Britain is heading towards a disruptive Bexit, with all facts pointing in that direction. Boris Johnson is set to take the leadership of the Tory Party and the position of Theresa May as Prime Minister of the UK altogether. But judging by his comments, not many people expect a deal between the UK and the EU, since Johnson is even more “radical” on the issues that set the two sides apart.
As a result, the GBP has been declining for a long time and the fall picked up more pace after May’s failure to pass her deal in the British Parliament. The economy continues to weaken as the data has shown recently, especially in Q2, after the inventory buildup by UK firms in Q1 ahead of a disruptive Brexit.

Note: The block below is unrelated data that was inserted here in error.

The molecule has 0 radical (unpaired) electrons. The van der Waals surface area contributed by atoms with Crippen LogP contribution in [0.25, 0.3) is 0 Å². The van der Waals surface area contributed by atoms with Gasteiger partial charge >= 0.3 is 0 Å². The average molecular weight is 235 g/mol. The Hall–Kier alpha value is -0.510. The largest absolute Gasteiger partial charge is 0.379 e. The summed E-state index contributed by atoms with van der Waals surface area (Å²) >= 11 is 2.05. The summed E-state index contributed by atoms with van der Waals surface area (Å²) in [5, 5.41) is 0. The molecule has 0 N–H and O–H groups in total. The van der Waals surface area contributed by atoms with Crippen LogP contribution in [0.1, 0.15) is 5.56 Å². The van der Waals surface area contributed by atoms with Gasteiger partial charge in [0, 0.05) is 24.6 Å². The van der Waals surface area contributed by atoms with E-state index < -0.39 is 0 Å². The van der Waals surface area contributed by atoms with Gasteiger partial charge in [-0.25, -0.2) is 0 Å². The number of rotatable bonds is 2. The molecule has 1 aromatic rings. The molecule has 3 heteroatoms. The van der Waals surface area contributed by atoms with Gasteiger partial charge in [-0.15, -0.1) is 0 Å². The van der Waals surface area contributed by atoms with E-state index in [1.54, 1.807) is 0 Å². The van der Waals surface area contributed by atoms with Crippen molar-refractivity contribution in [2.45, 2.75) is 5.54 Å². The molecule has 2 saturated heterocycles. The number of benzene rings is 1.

Different sectors of the economy are in contraction now, but inflation and the employment sector remain in a good shape. Inflation is understandable because of the weaker GBP, but employment and earnings are surprising. The unemployment rate is at a several-decade low while earnings are growing at a pace of 3.1%, as April’s report which was released last months showed and they are expected to remain unchanged for May.
This is keeping the GBP afloat, because if earnings start falling, then the GBP will likely resume the bearish turned and probably increase the pace. Although, let’s see how today’s figures will be and not rush to conclusions too soon.